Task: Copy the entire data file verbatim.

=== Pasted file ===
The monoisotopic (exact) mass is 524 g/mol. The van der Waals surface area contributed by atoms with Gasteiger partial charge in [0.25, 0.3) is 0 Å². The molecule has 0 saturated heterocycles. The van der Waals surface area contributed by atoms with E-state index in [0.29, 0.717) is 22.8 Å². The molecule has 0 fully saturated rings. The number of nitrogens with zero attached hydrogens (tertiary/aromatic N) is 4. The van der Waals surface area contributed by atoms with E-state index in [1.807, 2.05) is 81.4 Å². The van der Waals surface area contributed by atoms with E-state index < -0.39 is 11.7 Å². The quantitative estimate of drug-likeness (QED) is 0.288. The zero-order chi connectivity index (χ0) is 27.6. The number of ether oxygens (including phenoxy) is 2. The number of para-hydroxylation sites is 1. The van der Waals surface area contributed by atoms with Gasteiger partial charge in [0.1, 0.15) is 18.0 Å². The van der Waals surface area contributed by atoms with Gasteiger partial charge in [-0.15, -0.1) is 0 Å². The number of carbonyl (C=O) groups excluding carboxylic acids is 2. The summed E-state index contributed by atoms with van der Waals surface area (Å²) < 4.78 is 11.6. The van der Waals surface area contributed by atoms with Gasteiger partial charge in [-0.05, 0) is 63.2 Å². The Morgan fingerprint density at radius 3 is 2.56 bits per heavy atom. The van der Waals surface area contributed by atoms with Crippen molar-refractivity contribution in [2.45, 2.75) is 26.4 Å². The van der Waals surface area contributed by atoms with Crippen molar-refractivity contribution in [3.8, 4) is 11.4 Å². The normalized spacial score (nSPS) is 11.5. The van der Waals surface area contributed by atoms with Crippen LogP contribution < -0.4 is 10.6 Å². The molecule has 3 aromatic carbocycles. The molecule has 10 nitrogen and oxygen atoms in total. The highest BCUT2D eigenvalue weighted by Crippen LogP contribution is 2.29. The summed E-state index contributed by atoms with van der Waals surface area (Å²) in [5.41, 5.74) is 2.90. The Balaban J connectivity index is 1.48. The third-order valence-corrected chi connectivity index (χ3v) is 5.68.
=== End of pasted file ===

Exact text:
The monoisotopic (exact) mass is 524 g/mol. The van der Waals surface area contributed by atoms with Gasteiger partial charge in [0.25, 0.3) is 0 Å². The molecule has 0 saturated heterocycles. The van der Waals surface area contributed by atoms with E-state index in [0.29, 0.717) is 22.8 Å². The molecule has 0 fully saturated rings. The number of nitrogens with zero attached hydrogens (tertiary/aromatic N) is 4. The van der Waals surface area contributed by atoms with E-state index in [1.807, 2.05) is 81.4 Å². The van der Waals surface area contributed by atoms with E-state index < -0.39 is 11.7 Å². The quantitative estimate of drug-likeness (QED) is 0.288. The zero-order chi connectivity index (χ0) is 27.6. The number of ether oxygens (including phenoxy) is 2. The number of para-hydroxylation sites is 1. The van der Waals surface area contributed by atoms with Gasteiger partial charge in [0.1, 0.15) is 18.0 Å². The van der Waals surface area contributed by atoms with Gasteiger partial charge in [-0.15, -0.1) is 0 Å². The number of carbonyl (C=O) groups excluding carboxylic acids is 2. The summed E-state index contributed by atoms with van der Waals surface area (Å²) < 4.78 is 11.6. The van der Waals surface area contributed by atoms with Gasteiger partial charge in [-0.05, 0) is 63.2 Å². The Morgan fingerprint density at radius 3 is 2.56 bits per heavy atom. The van der Waals surface area contributed by atoms with Crippen molar-refractivity contribution in [2.45, 2.75) is 26.4 Å². The van der Waals surface area contributed by atoms with Crippen molar-refractivity contribution in [3.8, 4) is 11.4 Å². The normalized spacial score (nSPS) is 11.5. The van der Waals surface area contributed by atoms with Crippen LogP contribution < -0.4 is 10.6 Å². The molecule has 3 aromatic carbocycles. The molecule has 10 nitrogen and oxygen atoms in total. The highest BCUT2D eigenvalue weighted by Crippen LogP contribution is 2.29. The summed E-state index contributed by atoms with van der Waals surface area (Å²) in [5.41, 5.74) is 2.90. The Balaban J connectivity index is 1.48. The third-order valence-corrected chi connectivity index (χ3v) is 5.68.